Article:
Only once in my career have I, to my knowledge, been the victim of sexual discrimination. I was working for a property newspaper when the editor was unable to keep an appointment with a rather snooty firm of estate agents. Could he send me instead, he asked? The response was categorical: a stand-in would be acceptable, but not a female one.
The editor's reaction was suitably supportive: the estate agents would have to tell their story elsewhere. With some satisfaction, I can now report that the firm no longer exists, and that, since that episode, I have not felt myself to be unfairly treated because of being a woman.
Yet such is the flow of statistics and anecdotal evidence on the subject that I suspect I have either been extremely lucky or blinkered. Discrimination need not be overt; it can be insidious. And it is surely not to the benefit of business. Apart from the damage inflicted on a company if a discrimination case hits the courts and the headlines, businesses that do not operate equal opportunity employment policies really do put themselves at a disadvantage.
When the group CEO of BP visits an international conference on 'Women in Leadership' to deliver a speech on just these lines, managers everywhere should take note. Lord Browne of Madingley had a simple explanation as to why BP was an advocate of diversity in its employment policies: to improve the competitive position of his company. Technologies can be bought; what he needs is the talent to implement them. If some potentially very talented people are being screened out of the recruitment pool, then it is to BP's disadvantage.
Coincidentally, almost as Lord Browne was making his speech in Berlin, the City was hearing allegations that a firm of stockbrokers had treated a female analyst unfairly. It is the latest in a string of cases which give the impression that some in the Square Mile have awoken late to the fact that old prejudices can lead to an early death for a business.
But prejudices built up over generations are not removed overnight. There may be people in management whose views are coloured by inherited ideas about the roles of women, the reliability of the Irish or other preconceptions. They need to be taught to look at recruits with an open mind.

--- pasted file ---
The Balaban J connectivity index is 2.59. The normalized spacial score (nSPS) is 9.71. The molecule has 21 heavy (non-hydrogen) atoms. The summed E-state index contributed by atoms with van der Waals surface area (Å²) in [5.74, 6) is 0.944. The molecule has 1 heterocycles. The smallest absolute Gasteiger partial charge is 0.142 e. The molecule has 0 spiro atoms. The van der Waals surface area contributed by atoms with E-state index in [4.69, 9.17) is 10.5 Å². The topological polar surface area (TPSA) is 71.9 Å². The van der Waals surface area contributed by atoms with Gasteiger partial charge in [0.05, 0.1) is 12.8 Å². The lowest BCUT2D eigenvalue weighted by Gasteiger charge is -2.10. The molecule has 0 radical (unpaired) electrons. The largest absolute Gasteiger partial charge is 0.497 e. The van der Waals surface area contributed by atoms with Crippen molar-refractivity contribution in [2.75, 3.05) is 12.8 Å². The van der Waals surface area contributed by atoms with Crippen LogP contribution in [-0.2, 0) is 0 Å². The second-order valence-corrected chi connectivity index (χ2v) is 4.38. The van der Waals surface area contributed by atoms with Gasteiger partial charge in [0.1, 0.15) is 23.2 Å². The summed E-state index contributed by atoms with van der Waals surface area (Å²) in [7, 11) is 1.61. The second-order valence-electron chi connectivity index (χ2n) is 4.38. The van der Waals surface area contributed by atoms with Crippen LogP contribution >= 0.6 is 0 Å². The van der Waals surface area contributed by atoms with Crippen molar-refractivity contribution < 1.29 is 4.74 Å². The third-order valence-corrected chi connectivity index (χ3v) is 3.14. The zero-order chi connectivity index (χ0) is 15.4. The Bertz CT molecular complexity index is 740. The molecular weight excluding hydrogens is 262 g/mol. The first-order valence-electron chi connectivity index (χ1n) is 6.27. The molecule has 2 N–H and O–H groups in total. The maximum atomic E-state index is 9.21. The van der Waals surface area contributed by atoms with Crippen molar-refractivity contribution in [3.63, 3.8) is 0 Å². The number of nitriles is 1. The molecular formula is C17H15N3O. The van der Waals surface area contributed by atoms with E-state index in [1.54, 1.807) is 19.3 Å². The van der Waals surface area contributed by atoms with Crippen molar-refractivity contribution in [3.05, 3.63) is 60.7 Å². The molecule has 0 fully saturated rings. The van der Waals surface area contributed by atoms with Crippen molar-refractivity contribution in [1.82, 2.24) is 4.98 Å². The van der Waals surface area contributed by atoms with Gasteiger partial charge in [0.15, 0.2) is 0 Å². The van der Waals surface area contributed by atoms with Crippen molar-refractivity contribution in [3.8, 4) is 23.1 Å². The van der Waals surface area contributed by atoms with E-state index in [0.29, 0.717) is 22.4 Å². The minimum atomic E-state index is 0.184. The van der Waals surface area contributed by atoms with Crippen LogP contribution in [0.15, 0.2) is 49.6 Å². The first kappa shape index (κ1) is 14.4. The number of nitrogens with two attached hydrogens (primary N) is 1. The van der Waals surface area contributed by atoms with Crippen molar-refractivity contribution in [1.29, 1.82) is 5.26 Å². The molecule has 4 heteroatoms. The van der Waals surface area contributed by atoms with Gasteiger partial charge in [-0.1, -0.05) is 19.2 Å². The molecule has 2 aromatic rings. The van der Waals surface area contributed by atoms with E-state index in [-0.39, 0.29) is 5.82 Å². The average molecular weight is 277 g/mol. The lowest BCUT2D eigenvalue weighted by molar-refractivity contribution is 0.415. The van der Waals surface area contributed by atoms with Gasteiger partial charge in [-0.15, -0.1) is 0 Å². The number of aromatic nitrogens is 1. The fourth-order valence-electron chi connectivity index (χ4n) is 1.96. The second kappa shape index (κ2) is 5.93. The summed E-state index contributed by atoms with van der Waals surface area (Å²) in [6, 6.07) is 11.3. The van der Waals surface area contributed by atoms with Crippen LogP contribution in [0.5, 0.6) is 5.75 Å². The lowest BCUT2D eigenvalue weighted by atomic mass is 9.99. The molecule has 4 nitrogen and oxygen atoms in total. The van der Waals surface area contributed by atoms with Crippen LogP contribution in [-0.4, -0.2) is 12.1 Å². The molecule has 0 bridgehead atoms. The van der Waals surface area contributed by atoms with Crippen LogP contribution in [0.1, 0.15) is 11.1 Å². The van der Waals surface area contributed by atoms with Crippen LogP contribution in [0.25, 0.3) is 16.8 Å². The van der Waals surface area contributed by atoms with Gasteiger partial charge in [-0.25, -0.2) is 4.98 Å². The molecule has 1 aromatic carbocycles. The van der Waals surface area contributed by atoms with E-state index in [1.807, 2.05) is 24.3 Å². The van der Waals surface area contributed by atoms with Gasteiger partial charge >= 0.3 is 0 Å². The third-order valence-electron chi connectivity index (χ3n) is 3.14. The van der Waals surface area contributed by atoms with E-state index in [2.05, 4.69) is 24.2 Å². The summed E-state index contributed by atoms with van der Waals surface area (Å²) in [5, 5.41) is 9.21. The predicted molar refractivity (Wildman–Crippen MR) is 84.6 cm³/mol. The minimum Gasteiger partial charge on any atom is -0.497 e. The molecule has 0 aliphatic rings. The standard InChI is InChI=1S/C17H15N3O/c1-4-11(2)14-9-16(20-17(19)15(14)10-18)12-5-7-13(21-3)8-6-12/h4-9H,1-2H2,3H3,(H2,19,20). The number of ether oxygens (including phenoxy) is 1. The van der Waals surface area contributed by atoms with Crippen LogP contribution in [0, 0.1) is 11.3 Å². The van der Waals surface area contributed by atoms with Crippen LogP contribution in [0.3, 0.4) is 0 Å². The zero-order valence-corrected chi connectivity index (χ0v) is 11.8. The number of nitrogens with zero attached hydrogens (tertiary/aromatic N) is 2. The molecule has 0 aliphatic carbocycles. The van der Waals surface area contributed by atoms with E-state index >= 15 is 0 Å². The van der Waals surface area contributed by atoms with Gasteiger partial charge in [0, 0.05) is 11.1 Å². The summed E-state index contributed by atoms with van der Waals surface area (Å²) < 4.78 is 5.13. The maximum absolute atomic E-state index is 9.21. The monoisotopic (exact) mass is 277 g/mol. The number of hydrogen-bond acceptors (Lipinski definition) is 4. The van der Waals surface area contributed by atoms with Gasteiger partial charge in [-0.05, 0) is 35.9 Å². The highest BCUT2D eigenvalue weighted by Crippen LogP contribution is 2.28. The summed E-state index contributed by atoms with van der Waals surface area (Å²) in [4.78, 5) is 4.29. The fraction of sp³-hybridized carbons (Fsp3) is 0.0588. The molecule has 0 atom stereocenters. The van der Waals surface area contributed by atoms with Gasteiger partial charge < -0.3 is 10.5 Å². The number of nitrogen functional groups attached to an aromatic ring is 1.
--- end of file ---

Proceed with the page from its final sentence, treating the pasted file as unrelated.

Sir John Browne pointed out that in 1999, of the top 40 executives running BP, none was a woman. Of the top 450 people, only 8% were women. And women were not the only poorly represented group in the business: for an international company such as this, having only 9% of the top team drawn from countries other than the US or the UK was symptomatic of a recruitment and promotion system that favoured Anglo-Saxon males.
BP took the first step of realising that this might not be to the benefit of the business. It then took several steps to bring about change. The first was to bring in consultants to examine the top team and independently analyse its strengths and weaknesses. Two days of questions and interviews must have been unnerving for some, but it gave BP the crucial information it needed about its most vital ammunition: its staff. And although the consultants backed up many of BP's judgments, Sir John relates that the verdicts on some individuals came as a surprise.
'That made us realise in a very practical way that merit is a subjective judgment and that cross-checks would continue to be necessary to demonstrate that merit meant something more than conformity to one particular set of standards.'
So BP consciously opened up its recruitment, insisting that every selection panel be 'diverse'. The next step the company took is difficult for any organisation - and perhaps an oil giant as much as any. BP decided it had to rid the business of the 'golf-club culture' that can make women and minorities feel ill at ease.
One can only imagine how JR Ewing would have reacted to the suggestion. But BP was so serious about its aims that it instituted equal benefits for partners in same-sex relationships. It also examined ways to provide the work/life balance that people, especially those with children, need. In 1999 a staff survey at BP found that only 40% thought this balance was well managed. Last year, the figure was 65%.
It is unlikely that BP will ever get a 100% score. But in the effort to win and hold on to human capital, the company is confident that it's making progress. And the results are showing where it counts: on the bottom line. Firms that sneer at diversity and see nothing wrong with the golf-club culture should take note.